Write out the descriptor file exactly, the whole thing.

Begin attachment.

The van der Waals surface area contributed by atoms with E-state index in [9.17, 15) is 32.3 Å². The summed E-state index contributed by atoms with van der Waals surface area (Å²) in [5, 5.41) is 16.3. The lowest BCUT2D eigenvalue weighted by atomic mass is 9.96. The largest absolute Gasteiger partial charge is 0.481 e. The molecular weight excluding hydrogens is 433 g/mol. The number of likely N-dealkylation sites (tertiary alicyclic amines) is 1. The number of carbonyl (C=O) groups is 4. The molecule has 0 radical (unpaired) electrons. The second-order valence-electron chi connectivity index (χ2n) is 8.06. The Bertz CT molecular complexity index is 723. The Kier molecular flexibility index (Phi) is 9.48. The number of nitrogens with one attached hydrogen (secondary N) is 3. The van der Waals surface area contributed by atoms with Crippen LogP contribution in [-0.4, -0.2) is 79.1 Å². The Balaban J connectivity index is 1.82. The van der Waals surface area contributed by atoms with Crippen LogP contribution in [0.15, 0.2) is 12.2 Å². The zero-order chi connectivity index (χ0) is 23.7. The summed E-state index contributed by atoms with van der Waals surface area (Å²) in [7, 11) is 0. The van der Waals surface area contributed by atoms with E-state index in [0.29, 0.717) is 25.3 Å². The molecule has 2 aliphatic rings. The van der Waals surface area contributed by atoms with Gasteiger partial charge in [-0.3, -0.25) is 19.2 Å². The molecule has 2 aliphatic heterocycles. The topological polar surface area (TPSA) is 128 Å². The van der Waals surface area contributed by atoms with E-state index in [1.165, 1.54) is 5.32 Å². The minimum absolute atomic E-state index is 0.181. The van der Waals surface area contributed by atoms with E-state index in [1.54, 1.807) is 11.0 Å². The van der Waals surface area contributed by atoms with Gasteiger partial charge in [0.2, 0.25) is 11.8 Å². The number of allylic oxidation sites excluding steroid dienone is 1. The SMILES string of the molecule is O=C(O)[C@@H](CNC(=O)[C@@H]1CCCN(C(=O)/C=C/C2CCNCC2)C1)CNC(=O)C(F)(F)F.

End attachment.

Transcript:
The van der Waals surface area contributed by atoms with E-state index in [9.17, 15) is 32.3 Å². The summed E-state index contributed by atoms with van der Waals surface area (Å²) in [5, 5.41) is 16.3. The lowest BCUT2D eigenvalue weighted by atomic mass is 9.96. The largest absolute Gasteiger partial charge is 0.481 e. The molecular weight excluding hydrogens is 433 g/mol. The number of likely N-dealkylation sites (tertiary alicyclic amines) is 1. The number of carbonyl (C=O) groups is 4. The molecule has 0 radical (unpaired) electrons. The second-order valence-electron chi connectivity index (χ2n) is 8.06. The Bertz CT molecular complexity index is 723. The Kier molecular flexibility index (Phi) is 9.48. The number of nitrogens with one attached hydrogen (secondary N) is 3. The van der Waals surface area contributed by atoms with Crippen LogP contribution in [-0.4, -0.2) is 79.1 Å². The Balaban J connectivity index is 1.82. The van der Waals surface area contributed by atoms with Crippen LogP contribution in [0.15, 0.2) is 12.2 Å². The zero-order chi connectivity index (χ0) is 23.7. The summed E-state index contributed by atoms with van der Waals surface area (Å²) in [7, 11) is 0. The van der Waals surface area contributed by atoms with E-state index in [0.29, 0.717) is 25.3 Å². The molecule has 2 aliphatic rings. The van der Waals surface area contributed by atoms with Gasteiger partial charge in [-0.3, -0.25) is 19.2 Å². The molecule has 2 aliphatic heterocycles. The topological polar surface area (TPSA) is 128 Å². The van der Waals surface area contributed by atoms with E-state index in [1.165, 1.54) is 5.32 Å². The minimum absolute atomic E-state index is 0.181. The van der Waals surface area contributed by atoms with E-state index in [1.54, 1.807) is 11.0 Å². The van der Waals surface area contributed by atoms with Gasteiger partial charge in [0.2, 0.25) is 11.8 Å². The number of allylic oxidation sites excluding steroid dienone is 1. The SMILES string of the molecule is O=C(O)[C@@H](CNC(=O)[C@@H]1CCCN(C(=O)/C=C/C2CCNCC2)C1)CNC(=O)C(F)(F)F.